Following the disappearance of Jimmy Brouda, a stock boy from electronics store Nutty Nathan’s, advertising director Nick Stefanos is approached by the boy’s grandfather with a request to help locate him. Having been somewhat close to Jimmy when they both worked the floor as well as seeing a lot of himself in the lad, Nick agrees to ask around and hopefully track down Jimmy.
George Pelecanos’ first novel feels like the work of a guy who has been doing this for years. A Firing Offense is about as hard-boiled as it gets. As an amateur detective who has never done this sort of work before, Nick finds himself pretty adept at working an investigation. Along the way, he’ll feel right at home with the Marlowes of the world as he pollutes his body with a seemingly endless stream of booze while also taking a hell of a beating from the opposition. Are you even a private detective if you don’t engage in a routine amount of self-destruction?
Maybe it’s the fact that I had read over one hundred books in 2020, and the fact that I’m looking to do the same again this year, but I really appreciate it when an author can tell a strong story in under three hundred pages. There’s nothing lacking here in terms of a strong central mystery nor a rich supporting cast alongside Stefanos. Don’t get me wrong, I’m not anti-doorstopper fiction, but I like banging out a book in two days.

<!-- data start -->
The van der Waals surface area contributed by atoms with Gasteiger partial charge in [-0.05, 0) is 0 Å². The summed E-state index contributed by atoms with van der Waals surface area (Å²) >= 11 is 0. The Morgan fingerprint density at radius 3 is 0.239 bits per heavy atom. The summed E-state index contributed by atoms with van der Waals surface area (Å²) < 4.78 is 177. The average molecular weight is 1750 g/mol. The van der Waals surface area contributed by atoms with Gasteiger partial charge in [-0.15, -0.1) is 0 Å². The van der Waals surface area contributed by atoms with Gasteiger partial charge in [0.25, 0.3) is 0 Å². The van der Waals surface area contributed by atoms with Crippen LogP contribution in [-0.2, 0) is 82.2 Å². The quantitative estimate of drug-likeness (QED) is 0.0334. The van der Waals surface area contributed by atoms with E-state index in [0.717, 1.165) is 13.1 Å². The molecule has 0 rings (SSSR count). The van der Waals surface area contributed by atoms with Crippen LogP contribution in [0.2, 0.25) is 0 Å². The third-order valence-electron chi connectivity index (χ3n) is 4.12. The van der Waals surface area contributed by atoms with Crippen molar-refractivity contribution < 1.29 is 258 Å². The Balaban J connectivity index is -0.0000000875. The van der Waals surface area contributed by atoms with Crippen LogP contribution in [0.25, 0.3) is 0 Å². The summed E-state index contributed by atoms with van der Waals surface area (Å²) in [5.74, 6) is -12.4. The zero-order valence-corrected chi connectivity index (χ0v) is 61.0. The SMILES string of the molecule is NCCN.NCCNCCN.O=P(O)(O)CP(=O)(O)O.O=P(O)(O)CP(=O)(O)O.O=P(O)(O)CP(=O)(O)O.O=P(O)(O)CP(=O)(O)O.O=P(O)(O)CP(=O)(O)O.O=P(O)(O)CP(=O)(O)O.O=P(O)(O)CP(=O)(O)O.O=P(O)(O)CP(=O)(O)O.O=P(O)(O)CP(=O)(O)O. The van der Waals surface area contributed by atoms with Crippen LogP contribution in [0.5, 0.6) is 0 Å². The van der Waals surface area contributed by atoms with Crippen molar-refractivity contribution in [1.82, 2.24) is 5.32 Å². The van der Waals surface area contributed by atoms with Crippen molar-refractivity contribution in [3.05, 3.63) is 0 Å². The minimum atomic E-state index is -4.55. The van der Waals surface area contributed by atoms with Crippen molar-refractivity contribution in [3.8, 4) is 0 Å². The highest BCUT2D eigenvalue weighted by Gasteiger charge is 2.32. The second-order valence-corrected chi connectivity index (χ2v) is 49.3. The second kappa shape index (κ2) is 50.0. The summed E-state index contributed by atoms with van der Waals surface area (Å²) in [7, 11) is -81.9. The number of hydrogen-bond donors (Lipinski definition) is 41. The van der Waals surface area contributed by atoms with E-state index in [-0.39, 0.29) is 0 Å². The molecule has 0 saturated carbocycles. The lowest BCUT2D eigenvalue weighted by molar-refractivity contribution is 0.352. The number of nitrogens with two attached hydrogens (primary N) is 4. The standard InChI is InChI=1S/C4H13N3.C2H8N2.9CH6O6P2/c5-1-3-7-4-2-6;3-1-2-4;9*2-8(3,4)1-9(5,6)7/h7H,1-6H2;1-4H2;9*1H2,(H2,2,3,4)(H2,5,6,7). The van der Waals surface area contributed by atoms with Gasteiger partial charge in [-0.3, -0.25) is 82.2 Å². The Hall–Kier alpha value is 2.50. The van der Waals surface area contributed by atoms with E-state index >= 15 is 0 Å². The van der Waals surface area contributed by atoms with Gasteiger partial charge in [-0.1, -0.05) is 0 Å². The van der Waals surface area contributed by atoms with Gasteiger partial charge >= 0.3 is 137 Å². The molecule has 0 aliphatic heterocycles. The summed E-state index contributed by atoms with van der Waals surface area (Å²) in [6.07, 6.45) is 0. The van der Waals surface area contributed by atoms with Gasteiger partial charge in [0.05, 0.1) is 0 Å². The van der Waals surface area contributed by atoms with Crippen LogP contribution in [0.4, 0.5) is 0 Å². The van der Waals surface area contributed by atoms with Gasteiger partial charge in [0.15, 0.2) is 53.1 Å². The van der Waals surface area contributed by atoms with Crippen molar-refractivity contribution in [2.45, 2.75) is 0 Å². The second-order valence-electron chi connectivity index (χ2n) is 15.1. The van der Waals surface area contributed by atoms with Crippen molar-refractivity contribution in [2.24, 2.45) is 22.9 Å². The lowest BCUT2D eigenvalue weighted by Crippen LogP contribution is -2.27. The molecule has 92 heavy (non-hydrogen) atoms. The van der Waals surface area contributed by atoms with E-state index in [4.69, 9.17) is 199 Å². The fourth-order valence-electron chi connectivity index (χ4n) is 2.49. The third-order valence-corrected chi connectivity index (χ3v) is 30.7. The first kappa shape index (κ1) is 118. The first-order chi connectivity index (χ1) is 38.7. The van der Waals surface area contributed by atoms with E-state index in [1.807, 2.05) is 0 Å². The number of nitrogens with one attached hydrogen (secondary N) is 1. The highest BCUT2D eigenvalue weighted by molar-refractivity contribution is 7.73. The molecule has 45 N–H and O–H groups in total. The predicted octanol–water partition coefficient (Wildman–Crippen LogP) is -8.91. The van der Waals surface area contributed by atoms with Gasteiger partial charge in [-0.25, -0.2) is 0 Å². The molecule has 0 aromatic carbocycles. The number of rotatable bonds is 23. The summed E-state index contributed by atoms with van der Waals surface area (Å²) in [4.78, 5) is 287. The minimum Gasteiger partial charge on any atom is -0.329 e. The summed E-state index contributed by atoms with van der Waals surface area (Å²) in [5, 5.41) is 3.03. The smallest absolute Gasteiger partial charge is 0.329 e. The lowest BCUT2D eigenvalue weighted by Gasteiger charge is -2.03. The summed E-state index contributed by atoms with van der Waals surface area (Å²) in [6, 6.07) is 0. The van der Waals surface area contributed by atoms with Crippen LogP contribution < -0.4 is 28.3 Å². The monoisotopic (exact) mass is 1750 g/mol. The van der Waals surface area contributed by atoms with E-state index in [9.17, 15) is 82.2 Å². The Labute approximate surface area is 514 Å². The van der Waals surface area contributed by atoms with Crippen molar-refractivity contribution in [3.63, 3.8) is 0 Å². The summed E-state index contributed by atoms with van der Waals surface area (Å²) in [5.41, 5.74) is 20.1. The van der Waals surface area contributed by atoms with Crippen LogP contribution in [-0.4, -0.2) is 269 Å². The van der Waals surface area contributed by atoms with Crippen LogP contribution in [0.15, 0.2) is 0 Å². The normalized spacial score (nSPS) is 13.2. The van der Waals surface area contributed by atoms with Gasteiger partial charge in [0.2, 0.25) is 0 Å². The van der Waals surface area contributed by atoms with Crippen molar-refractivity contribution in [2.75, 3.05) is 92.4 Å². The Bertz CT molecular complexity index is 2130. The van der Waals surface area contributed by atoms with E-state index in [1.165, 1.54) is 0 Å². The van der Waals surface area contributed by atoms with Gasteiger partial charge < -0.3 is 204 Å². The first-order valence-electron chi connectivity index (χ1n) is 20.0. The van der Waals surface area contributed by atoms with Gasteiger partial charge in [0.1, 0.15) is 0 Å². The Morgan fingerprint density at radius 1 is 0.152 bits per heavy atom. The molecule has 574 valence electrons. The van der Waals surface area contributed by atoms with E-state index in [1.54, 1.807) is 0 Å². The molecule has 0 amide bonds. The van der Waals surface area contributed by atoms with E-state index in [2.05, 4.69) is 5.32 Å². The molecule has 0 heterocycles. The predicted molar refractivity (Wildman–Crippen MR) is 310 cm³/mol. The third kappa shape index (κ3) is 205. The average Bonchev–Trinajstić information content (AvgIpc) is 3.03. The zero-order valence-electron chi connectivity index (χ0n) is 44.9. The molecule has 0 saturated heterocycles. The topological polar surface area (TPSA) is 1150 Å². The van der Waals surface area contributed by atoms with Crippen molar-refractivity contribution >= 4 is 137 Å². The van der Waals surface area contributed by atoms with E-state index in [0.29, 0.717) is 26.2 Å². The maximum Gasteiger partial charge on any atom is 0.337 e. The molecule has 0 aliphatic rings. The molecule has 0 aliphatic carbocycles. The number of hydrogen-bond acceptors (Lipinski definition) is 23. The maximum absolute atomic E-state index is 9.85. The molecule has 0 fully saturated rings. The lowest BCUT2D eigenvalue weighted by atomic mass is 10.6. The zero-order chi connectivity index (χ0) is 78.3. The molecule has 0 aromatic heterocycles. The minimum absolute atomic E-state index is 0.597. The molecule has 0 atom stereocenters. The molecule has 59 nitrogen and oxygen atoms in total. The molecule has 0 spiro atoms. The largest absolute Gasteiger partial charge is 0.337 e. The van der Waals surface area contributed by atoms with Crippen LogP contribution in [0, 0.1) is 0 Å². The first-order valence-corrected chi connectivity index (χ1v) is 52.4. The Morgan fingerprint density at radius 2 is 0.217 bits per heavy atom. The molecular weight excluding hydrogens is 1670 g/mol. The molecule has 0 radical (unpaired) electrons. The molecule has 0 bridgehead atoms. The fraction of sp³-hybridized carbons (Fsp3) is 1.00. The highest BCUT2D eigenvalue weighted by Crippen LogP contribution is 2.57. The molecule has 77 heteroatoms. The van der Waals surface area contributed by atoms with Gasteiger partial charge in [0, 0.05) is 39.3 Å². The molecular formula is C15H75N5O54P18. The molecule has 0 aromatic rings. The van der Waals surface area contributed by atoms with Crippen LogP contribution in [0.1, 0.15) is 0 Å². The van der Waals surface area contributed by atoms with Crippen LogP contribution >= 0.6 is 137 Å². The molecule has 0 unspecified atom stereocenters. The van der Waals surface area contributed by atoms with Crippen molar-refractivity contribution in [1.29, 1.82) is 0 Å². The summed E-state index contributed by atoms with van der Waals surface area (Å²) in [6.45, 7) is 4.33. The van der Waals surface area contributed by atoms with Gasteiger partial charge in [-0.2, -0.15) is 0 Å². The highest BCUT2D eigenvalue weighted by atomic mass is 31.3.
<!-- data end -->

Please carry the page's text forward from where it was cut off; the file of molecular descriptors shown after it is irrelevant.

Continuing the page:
A Firing Offense is an enjoyable read that left me thinking about the whereabouts of Jimmy when I wasn’t reading it, which is a good sign of a page-turning crime book. I grabbed the next two novels in the series (which to date, I think is all there is) right after reading this one, so I can see myself returning to Nick’s world in short order.
Oh, and one thing I read in a lot of reviews before I picked this book up was that Pelecanos had worked a lot of music into this story and boy, was that true. Along the way, I started compiling a playlist on Spotify for all the music mentioned here. If you’re interested, here’s a link to the unofficial “soundtrack”.
Here’s a playlist for you… A Firing Offense by Brandon Sears